In the aftermath, Alexstraza the dragon queen asks you to visit your king (sorry I haven’t done this on horde), and you do so. Then you fight your way into the undercity with both Varian Wrynn and Jaina Proudmore fighting side by side with you. You watch as Variann comes within inches of killing Thrall in cold blood, and as Jaina talks him out of it (and suddenly that moment when Varian lets Saurfang pass to get to his son’s corpse – the son you had to slay from undeath after he fell at the wrathgate) has so much more meaning as you see how Wrynn had grown as a person and a king after those events.

And that’s just one story, there’s a world of them. All tied together and appart just like real history – you see pieces, you are a part of many pieces – you have a story, a legend that you build up.

In DDO – you are a mercenary adventurer who takes quests. If there’s an overarching story – you are never really pulled into it properly, more a case of little local stories. There’s no great secrets to unfurl with every quest. No bigger picture to fit into.

There may be lore, it’s even good lore and the voice of the gamesmaster is kind of a cool idea… but it’s not immersive lore. You’re a bitplayer doing jobs for money… you are not a hero of the alliance, a soldier of the horde. You have none of the experiences of your people’s joys and suffering that you get in WoW to make you a part of them…

In fact I can sum it up like this: Every one of WoW’s races have their own starting zone where your introduction to the game is intimately tied into the lore of your race. In DDO everybody has the exact same starting zone and quests. WoW wins this one hands-down.

Isn’t it tragic that the masters of mythology-geeks greatest fun – DnD in the online game utterly failed to capture that spirit ? That in fact it turns out that this approach to mythology only works for small groups of friends playing together treating every new adventure as seperate and cut off from all others ? That a game with it’s roots in an RTS (mind you, the first RTS to ever have any story at all) – turned out to be a greater story to be part off ?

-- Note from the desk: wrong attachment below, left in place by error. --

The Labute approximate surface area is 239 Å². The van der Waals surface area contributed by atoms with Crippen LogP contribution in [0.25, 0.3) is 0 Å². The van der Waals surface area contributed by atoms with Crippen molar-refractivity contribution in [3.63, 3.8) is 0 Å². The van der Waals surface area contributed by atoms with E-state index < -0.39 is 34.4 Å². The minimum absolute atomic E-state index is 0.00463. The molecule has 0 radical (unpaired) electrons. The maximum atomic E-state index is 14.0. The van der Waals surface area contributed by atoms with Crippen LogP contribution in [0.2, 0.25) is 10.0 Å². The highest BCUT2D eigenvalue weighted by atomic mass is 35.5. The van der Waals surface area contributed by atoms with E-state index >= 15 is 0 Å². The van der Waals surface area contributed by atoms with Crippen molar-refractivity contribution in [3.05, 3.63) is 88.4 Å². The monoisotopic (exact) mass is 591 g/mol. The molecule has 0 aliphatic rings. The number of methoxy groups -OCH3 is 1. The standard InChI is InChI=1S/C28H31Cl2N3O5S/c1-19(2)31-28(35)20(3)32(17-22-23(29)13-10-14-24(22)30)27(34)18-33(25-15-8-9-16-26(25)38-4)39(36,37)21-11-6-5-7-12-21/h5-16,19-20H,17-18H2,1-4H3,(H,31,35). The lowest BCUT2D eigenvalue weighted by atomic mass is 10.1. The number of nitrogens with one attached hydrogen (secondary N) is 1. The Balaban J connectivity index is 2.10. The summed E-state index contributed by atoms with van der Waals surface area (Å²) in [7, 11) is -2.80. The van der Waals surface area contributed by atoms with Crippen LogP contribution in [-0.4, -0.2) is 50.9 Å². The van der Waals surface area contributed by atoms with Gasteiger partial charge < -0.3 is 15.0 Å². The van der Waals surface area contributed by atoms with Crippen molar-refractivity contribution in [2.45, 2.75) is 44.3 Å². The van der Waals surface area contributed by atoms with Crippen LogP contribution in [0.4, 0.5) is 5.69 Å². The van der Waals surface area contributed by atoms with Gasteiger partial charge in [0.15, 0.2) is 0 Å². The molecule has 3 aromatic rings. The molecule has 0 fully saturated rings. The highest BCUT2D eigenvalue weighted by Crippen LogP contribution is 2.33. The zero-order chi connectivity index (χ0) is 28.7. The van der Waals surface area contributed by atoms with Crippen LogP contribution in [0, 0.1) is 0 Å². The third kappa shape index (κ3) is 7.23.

Sep 242010

So cataclysm is around the corner and if there is on consistent message from beta testers it is this: dungeons and especially heroics are about to get much more difficult. Not being a beta tester I haven’t tried these things myself but I’ve tried to keep up with the news on how fight mechanics are changing – and I’m going to try and sum up the basics here – in a quick and “be ready for it” kind of way.
Wrath made dungeons tactically simple. Tank pulls everything he can, DPS nukes AoE, Healers keep everyone at full health – none of this will apply in future. Cata is reviving the pre-wrath dungeon focus on tactics and skilled cooperation. Crowd-control is much more important than AoE and the rules are going back in many ways to where it once was. For starters – I am not planning to use the dungeon finder at all for pugs ever again – because frankly it will be a nightmare until most people have figured out that you simply cannot do what you did in Cata or expect what you got from it.

So how is this really changing – like I said- I will go over the general changes in design so I’ll go by roles.

Healers: The days of keeping everybody at full health are over. No healing class has nearly enough mana to do that. All healing specs however are getting talents that allow them to mana-free DPS (essentially talents where damage done lets you regain the mana spent to do it). Why give healers the ability to do damage without spending mana ? Well firstly it should make levelling a healer a much easier thing. In dungeons this is probably meant to allow healers to do their share of crowd control and occasionally provide a damage boost when there is a gap. There will be gaps – because keeping everybody at full health is no longer a priority, or in fact a possibility. Of course being out of spec abilities their efficacy is reduced but if a healer can do 40% of the damage a specialist does with an out-of-spec DPS attack – then suddenly raids have a lot more reason to consider perhaps a third healer who can DPS when raid-heal or OT-heal isn’t needed. Fundamentally though – as a healer you will get frustrated until DPS players learn to actually avoid damage again. One healer’s advice from beta-testing was “never heal anybody with more than 50% health”.